Sunday, 23 May 2010

Canadian Agriculture Entomological Monographs

Canada is a long way from the South Pacific I know. I know also that their insects are very, very different from those in this part of the world which I know and love. But they have done a lot of excellent work on their own insects and now they've decided to open the floodgates and let all and sundry benefit from their work.

On a page that begins: "The Entomological Society of Canada (ESC) has obtained copyright permission from Her Majesty the Queen in the Right of Canada" they have put online in PDF form over 30 years of publications including the extremely valuable "Manual of Nearctic Diptera" volumes 1 to 3, and publications on the weevils and bark beetles of that fair northern country.

I'm looking forward to reaping the benefits...

Thursday, 20 May 2010

South American Weevils

This, the next website on the weevils of the world, is the extremely indepth website of Juan Enrique Barriga-Tuñón on the beetles of South America. As is expected, this is an extremely ambitious project and the fact that it has such a range of photos from several orders and numerous countries speaks of the passion of its creator.

The photos are of varying quality from well-focussed, well-coloured dorsal and lateral images that would no doubt be invaluable for identification (such as the Acrotomopus obtusus pictured here); to dark, poorly-focussed images that are of little value for identification purposes.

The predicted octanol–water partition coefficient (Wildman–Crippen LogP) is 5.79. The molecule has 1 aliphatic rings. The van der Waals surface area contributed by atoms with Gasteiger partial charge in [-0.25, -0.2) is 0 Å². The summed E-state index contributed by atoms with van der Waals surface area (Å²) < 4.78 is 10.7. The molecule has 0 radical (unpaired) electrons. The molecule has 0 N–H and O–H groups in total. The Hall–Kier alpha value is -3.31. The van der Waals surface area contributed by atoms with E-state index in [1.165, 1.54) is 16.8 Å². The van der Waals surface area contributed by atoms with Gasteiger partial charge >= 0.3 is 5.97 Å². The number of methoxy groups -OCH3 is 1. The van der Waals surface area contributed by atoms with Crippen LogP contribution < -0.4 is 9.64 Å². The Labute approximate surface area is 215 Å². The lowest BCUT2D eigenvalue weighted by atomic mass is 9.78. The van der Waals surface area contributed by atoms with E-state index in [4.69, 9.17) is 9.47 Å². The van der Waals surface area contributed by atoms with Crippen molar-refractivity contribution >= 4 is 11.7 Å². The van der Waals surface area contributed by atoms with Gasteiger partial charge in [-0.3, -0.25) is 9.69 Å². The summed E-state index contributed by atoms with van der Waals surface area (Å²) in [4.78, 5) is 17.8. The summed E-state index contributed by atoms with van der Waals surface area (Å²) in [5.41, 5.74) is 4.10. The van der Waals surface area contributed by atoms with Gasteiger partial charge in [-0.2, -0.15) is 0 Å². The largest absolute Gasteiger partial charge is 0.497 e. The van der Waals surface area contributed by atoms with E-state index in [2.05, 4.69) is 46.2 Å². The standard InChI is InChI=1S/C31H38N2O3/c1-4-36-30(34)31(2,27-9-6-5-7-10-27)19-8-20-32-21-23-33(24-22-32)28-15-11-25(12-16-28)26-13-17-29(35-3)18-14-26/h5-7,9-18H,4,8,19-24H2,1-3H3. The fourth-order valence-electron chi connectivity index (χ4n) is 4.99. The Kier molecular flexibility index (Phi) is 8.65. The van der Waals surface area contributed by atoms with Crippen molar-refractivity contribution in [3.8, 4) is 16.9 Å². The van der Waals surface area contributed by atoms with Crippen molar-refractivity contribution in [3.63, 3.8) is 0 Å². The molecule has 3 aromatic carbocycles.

Several pages include short species accounts that include specimen labels and reference lists. The species from Argentina in particular frequently have these species pages devoted to them. The site is in Spanish, however there no block of spanish prose and the navigation is straight-forward enought that I (who is not known for my grasp of spanish) was able to get around easily.

Having a cursory scroll through many of the species listson the site, it strikes me that these countries don't seem to have too many genera, but that many of these genera have a huge number of species in them. Naupactus and Listronotus are a couple of the cases in point in the Argentina list above. Whether this is evidence of some hyper-radiations in the evolution of these things, or merely that these particular genera have had more taxonomic work done on them than the others I don't have the familiarity with the region and the fauna to tell.

Thursday, 13 May 2010

European weevil photos

Surfing the internet just now I stumbled across the website of Attila Podlussány, a Hungarian amateur entomologist with a particular interest for weevils.

To the left is a photo of the beautiful Stephanocleonus nigrosuturatus. This photo, and a whole lot more, are featured in the extensive photo gallery. That link directs one to the Curculionidae gallery, however most of the other curculionoid families have galleries of their own also.

An excellent resource for people interested in European weevils, and for people who like looking at nice photos of cool animals in general.